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Showing posts with the label educational development

Financial and Social Growth Support Each other

Asia is a hotspot of growth and researchers are trying to figure out how this growth was realized. The researchers Pradhan, et. al (2013), reviewed 15 Asian countries from 1961 to 2011 to determine the causal nexus between financial development, social development and economic growth.   They hoped to understand how these factors work together in terms of fostering growth within their target countries.  Financial services offer help in terms of moving capital to growth markets. As countries growth they continually seek higher levels of outside resources to perpetuate this growth. Financial institutions help in transferring wealth from other locations into faster growth markets that can realize greater profit.   Financial institutions help in the process of financial transfers.  These financial services also create opportunities for financing, investing in the form of stocks, and the secure holding of money. A well-established financial market maintains a level of operatio

Book Review: The New Middle Class by Steve Gunderson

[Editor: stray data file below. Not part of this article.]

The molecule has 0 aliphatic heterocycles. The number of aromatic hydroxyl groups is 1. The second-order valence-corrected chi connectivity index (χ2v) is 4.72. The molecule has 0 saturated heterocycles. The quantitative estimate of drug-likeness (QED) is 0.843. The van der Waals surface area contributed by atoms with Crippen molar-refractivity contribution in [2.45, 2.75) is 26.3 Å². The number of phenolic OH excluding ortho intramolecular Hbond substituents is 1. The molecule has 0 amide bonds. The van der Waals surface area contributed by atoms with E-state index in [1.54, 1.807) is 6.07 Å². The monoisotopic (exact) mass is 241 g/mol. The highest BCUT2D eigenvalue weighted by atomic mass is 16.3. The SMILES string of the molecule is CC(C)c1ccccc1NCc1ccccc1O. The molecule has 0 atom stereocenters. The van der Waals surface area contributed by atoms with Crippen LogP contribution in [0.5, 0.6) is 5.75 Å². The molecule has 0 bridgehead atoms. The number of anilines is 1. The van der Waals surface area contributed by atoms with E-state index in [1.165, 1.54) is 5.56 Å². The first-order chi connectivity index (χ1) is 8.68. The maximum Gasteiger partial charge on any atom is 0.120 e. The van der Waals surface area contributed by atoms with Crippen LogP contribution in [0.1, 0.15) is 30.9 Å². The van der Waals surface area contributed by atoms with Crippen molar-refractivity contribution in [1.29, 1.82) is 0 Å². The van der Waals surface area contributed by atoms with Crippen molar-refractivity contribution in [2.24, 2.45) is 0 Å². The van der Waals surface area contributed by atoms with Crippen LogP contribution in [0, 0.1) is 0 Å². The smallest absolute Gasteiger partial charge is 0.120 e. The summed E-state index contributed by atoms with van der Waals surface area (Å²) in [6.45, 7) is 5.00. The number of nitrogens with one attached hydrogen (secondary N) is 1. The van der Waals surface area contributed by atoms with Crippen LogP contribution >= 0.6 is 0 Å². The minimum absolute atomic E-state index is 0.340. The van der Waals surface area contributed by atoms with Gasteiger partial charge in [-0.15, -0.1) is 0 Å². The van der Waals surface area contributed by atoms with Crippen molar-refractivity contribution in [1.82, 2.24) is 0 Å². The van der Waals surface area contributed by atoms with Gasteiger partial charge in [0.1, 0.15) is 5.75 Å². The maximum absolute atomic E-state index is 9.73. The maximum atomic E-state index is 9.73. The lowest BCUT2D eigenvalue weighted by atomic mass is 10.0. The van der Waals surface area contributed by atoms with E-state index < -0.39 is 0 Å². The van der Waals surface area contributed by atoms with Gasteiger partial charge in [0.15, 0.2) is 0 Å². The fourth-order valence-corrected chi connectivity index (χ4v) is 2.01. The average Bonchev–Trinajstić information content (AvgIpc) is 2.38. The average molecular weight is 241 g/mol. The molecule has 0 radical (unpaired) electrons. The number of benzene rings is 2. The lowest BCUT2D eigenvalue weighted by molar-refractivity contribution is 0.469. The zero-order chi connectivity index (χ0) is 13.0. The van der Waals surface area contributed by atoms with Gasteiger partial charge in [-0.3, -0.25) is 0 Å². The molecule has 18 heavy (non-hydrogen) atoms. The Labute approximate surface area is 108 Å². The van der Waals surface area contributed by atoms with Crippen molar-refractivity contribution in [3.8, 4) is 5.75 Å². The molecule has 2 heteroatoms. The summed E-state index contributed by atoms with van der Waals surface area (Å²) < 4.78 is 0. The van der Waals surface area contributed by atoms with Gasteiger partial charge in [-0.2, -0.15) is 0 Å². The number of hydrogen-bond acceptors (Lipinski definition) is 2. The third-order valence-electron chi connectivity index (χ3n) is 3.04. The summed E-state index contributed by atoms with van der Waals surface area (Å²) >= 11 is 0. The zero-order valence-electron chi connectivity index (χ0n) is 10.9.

The New Middle Class Creating Wealth, Wages and Opportunity in the 21 st Century by Steve Gunderson delves into the problems faced by middle class Americans. He expresses concern over the mismatch of American values, education, economic policy and American competitiveness. The middle class is slipping away and policy makers should consider new ways of encouraging a 4-5% growth rate and higher levels of educational attainment to maintain prosperity.  National development should be based on those values that made America great. It is the desire to continue to move up the economic ranks while not ignoring wider responsibilities. Yet without improving upon the education system the grasps of middle class are sifting through the hands of those who desire it the most. The system needs to change and improve if the U.S. will maintain its competitive stance.  The far majority of jobs today (85%) need some secondary education beyond high school.    The path to maintaining the middl